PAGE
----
Dems listen up – Jesse Helms’s refusal to comprise his completely unreasonable principles never lost him an election, yet here we are compromising our totally legit ones thinking it will help. Nothing would make him spin in his grave like Democrats acknowledging that he was a man of great integrity, however freakishly misguided, and learning from that to help us take back the White House and improve our majorities in the House and Senate.

A piece of something that isn’t the thing that I bought.

The consensus of the blogosphere in the aftermath of Capitulation: Round 1 seems to be as follows:

Expanding the death penalty to include non-murderers and treating the fourth amendment as a mere suggestion may be betrayals of the progressive ideals that Barack Obama ran on in the primary, but now that we’re in the high stakes of the general election, we must stand unwavering as our beloved candidate throws the very ideals that caused many of us to support him aside to pursue the oh-so necessary winning strategy that proves a surefire loser for the Democrats every time.

I was 8 years old when Michael Dukakis popped out of a tank looking like a Jack-in-the-Box with a strapped on yarmulke and don’t remember any of it, but when it gets brought up every other day it’s usually in the context of poor theatrics and costume design, and if only they hadn’t put the stupid helmet on him he might’ve had a chance (I’m completely ignoring the fact that he took a principled stand on the death penalty in a tactless manner because it makes my point about Obama making an unprincipled concession on the death penalty sufficiently weaker.) I don’t think the helmet was the problem, though the chinstrap really sucked. Bad.

The problem is that in a quest to impress the three people who drive lifted trucks who might vote Democratic, you’ll inevitably end up look as ridiculous as you should look trying to achieve that end. As long as Obama is racing to make sure we know that he thinks executin’ isn’t just for murderers, warantless wiretapping isn’t that important, and that Wes Clark’s completely accurate statements should be rejected, it’s not a question of if his helmet-in-a-tank moment will come, but when?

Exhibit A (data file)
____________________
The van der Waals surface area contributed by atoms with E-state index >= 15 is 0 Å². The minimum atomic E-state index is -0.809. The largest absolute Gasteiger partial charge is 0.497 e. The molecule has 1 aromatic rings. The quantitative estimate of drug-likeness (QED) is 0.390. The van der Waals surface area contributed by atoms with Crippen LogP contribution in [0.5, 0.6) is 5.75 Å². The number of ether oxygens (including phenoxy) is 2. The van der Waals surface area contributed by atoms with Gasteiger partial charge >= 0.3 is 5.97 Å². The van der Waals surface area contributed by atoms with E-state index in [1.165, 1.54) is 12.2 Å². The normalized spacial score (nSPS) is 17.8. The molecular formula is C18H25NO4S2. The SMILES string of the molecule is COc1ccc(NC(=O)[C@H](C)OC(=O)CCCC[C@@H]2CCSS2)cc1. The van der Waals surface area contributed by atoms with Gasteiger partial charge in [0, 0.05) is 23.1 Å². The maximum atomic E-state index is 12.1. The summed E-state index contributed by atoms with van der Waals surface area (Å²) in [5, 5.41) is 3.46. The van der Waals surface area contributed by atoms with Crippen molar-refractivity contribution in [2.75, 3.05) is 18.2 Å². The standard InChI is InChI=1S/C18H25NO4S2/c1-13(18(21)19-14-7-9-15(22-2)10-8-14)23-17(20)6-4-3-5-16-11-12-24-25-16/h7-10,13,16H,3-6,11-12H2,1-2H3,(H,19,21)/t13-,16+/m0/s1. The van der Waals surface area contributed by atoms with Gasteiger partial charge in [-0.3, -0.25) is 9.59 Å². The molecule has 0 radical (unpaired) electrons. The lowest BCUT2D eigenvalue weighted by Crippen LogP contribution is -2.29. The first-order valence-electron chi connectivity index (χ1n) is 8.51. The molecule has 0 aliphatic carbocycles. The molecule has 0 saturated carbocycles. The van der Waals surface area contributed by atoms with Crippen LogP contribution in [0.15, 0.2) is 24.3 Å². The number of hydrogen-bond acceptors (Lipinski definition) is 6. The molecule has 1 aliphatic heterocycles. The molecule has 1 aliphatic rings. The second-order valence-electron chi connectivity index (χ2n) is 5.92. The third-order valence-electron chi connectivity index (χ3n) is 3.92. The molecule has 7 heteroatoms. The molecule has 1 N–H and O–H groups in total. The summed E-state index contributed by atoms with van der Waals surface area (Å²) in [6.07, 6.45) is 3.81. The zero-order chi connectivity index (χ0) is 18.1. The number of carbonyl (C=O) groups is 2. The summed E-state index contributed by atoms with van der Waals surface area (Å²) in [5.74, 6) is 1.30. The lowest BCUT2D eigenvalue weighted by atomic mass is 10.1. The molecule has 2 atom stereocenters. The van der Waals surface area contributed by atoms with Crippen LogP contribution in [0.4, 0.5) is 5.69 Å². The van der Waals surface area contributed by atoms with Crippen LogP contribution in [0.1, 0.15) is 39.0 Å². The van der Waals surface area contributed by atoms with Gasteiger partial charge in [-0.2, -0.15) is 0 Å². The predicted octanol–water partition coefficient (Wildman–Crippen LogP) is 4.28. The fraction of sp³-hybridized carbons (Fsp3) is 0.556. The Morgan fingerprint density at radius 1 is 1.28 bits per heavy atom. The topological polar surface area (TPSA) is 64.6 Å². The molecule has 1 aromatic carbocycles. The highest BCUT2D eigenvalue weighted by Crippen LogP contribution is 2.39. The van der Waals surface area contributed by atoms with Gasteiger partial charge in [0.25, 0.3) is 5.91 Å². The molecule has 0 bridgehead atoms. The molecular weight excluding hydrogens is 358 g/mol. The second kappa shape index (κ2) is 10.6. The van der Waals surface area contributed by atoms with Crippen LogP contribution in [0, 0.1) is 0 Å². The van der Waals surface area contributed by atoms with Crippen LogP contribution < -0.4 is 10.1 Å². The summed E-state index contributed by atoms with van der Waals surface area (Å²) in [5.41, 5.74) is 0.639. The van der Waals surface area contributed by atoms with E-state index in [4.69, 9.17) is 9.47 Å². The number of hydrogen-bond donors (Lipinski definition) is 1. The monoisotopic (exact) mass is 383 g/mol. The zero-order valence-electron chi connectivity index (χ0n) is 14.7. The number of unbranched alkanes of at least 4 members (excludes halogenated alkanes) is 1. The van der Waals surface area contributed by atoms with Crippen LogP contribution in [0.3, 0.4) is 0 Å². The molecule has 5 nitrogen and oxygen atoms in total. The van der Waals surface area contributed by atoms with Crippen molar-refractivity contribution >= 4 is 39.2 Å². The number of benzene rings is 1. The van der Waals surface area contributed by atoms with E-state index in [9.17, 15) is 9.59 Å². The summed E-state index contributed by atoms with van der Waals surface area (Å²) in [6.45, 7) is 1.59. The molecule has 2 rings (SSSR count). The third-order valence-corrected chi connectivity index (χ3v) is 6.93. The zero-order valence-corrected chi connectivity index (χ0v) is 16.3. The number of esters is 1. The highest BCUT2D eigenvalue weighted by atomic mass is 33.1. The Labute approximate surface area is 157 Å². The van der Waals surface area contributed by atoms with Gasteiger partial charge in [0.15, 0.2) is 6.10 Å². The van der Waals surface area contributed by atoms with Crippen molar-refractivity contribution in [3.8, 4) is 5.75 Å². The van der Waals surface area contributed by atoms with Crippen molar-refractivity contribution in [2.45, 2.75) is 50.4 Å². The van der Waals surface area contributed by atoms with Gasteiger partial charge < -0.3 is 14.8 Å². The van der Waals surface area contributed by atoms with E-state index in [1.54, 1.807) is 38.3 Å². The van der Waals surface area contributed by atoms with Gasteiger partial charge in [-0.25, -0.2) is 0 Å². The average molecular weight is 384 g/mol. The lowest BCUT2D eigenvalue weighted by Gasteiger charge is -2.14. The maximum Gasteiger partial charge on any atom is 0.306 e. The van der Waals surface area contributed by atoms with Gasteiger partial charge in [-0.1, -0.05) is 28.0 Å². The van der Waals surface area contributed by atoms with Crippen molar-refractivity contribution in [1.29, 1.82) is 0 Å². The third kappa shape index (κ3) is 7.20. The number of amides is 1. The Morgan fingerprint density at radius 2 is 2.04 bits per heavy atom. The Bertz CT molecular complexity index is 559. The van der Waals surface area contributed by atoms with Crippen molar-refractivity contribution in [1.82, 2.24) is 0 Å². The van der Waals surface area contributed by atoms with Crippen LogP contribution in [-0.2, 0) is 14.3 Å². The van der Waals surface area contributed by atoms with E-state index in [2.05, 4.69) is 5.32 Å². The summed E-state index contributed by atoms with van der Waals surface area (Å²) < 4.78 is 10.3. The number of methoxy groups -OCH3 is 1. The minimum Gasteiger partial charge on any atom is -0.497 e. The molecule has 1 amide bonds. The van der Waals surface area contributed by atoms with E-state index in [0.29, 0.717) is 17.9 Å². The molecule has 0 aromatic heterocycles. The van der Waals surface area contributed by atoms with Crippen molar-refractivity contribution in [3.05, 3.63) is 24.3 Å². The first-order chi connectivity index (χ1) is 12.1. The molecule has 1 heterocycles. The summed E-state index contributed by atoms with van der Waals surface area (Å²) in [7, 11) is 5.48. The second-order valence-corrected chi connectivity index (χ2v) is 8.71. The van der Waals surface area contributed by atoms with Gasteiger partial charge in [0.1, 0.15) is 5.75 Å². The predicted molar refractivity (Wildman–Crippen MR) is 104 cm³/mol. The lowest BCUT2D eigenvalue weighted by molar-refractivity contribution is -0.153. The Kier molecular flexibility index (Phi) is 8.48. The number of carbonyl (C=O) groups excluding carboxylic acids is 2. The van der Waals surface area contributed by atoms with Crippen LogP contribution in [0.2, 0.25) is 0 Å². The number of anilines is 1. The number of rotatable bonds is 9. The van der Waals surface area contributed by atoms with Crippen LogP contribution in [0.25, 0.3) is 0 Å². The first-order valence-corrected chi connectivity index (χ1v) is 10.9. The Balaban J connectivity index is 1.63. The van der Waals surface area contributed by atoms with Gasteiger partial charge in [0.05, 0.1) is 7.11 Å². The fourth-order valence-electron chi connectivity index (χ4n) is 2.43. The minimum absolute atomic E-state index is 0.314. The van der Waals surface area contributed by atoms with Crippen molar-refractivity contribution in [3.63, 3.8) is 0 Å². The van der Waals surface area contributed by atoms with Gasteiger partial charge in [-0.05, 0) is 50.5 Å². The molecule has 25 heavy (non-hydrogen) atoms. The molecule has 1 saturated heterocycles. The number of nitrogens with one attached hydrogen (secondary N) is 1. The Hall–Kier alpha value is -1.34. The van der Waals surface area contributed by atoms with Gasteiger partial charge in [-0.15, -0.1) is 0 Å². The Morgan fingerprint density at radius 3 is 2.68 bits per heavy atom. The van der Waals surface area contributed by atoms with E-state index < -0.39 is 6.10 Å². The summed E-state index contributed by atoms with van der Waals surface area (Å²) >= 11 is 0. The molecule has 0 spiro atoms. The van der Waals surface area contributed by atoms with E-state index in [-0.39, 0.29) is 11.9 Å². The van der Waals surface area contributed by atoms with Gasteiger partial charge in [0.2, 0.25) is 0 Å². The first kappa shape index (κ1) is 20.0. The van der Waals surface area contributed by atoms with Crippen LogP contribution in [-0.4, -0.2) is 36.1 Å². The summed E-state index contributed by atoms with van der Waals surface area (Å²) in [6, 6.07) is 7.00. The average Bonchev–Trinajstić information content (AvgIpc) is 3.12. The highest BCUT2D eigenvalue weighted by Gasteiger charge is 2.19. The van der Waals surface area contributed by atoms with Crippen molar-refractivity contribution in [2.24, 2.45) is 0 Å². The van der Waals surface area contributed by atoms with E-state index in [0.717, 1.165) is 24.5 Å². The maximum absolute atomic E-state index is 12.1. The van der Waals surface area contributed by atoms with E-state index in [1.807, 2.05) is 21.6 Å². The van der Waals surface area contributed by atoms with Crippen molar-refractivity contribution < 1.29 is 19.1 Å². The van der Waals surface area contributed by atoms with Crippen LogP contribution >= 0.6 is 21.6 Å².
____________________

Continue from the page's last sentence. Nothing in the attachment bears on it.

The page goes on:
Electoral strategy aside, what about that capitulation, strictly as a matter of principle? Should those of us who really do feel let down by all this be speaking up? I have to fall on the side of yes, and that’s why wrote and recorded our song for this week, “It Isn’t the Thing That I Bought”.

Obama’s campaign was a new campaign where he literally asked us to donate and “own a piece of this campaign”. If you are going to do that, you’re going to end up with shareholders, and some of those shareholders are going to say “this isn’t the company we bought stock in. Mr. Chairman, we support you, but c’mon… enough of this nonsense.”

It Isn’t the Thing That I Bought

At the outset I’d like to make it clear
Whether it’s right or wrong, it happens to be a bad idea
They try this every time, and I can’t figure why
’cause the thugs they’re trying to impress
aren’t impressed and neither am I
and how dare anyone suggest
that if you own a paltry stake, you’ve got a right to protest
My check is small, but it isn’t blank
Raising a voice is not breaking rank
So take us straight into ’88 with cameras helmets and tanks

‘Cause I own a piece of something
that isn’t the thing that I bought
And don’t tell me, that it’s nothing
I won’t be convinced that it is, cause it’s not
So the least I’m asking, is fight for the things that you fought
‘Cause I own a piece of something that isn’t the thing that I bought

Because there’s not abandonment implied
In a little bit of criticism from the people on your side
‘Cause there’s a million tiny stumps, working from the bottom up
Concessions in July will bring on more when November comes

‘Cause I own a piece of something
that isn’t the thing that I bought
And don’t tell me, that it’s nothing
I won’t be convinced that it is, cause it’s not
So the least I’m asking, is fight for the things that you fought
‘Cause I own a piece of something that isn’t the thing that I bought

Register to vote here + help us play at the convention!

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Here’s the deal. If our band gets the most people to register to vote, we get to play at the convention. Please register to vote if you haven’t because not voting is a terrible idea and you’re better than that, and because obviously us winning this thing would be unbelievable.